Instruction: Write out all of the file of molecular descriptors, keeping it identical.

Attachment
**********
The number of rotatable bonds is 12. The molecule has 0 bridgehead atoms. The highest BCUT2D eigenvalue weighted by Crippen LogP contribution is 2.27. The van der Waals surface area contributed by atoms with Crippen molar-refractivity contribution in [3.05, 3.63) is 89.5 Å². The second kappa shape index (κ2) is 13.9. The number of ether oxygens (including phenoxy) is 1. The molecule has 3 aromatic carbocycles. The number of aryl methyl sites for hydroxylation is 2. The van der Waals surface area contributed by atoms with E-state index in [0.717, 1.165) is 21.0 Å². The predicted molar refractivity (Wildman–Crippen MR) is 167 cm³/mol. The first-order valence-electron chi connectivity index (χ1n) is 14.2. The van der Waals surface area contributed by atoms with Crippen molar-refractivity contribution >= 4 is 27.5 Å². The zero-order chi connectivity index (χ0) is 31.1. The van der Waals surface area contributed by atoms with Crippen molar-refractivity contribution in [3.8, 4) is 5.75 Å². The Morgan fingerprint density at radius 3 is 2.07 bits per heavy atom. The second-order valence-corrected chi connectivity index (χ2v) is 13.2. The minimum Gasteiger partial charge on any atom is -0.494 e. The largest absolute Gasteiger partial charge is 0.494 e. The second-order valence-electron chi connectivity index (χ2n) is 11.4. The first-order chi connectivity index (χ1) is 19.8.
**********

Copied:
The number of rotatable bonds is 12. The molecule has 0 bridgehead atoms. The highest BCUT2D eigenvalue weighted by Crippen LogP contribution is 2.27. The van der Waals surface area contributed by atoms with Crippen molar-refractivity contribution in [3.05, 3.63) is 89.5 Å². The second kappa shape index (κ2) is 13.9. The number of ether oxygens (including phenoxy) is 1. The molecule has 3 aromatic carbocycles. The number of aryl methyl sites for hydroxylation is 2. The van der Waals surface area contributed by atoms with E-state index in [0.717, 1.165) is 21.0 Å². The predicted molar refractivity (Wildman–Crippen MR) is 167 cm³/mol. The first-order valence-electron chi connectivity index (χ1n) is 14.2. The van der Waals surface area contributed by atoms with Crippen molar-refractivity contribution >= 4 is 27.5 Å². The zero-order chi connectivity index (χ0) is 31.1. The van der Waals surface area contributed by atoms with Crippen molar-refractivity contribution in [3.8, 4) is 5.75 Å². The Morgan fingerprint density at radius 3 is 2.07 bits per heavy atom. The second-order valence-corrected chi connectivity index (χ2v) is 13.2. The minimum Gasteiger partial charge on any atom is -0.494 e. The largest absolute Gasteiger partial charge is 0.494 e. The second-order valence-electron chi connectivity index (χ2n) is 11.4. The first-order chi connectivity index (χ1) is 19.8.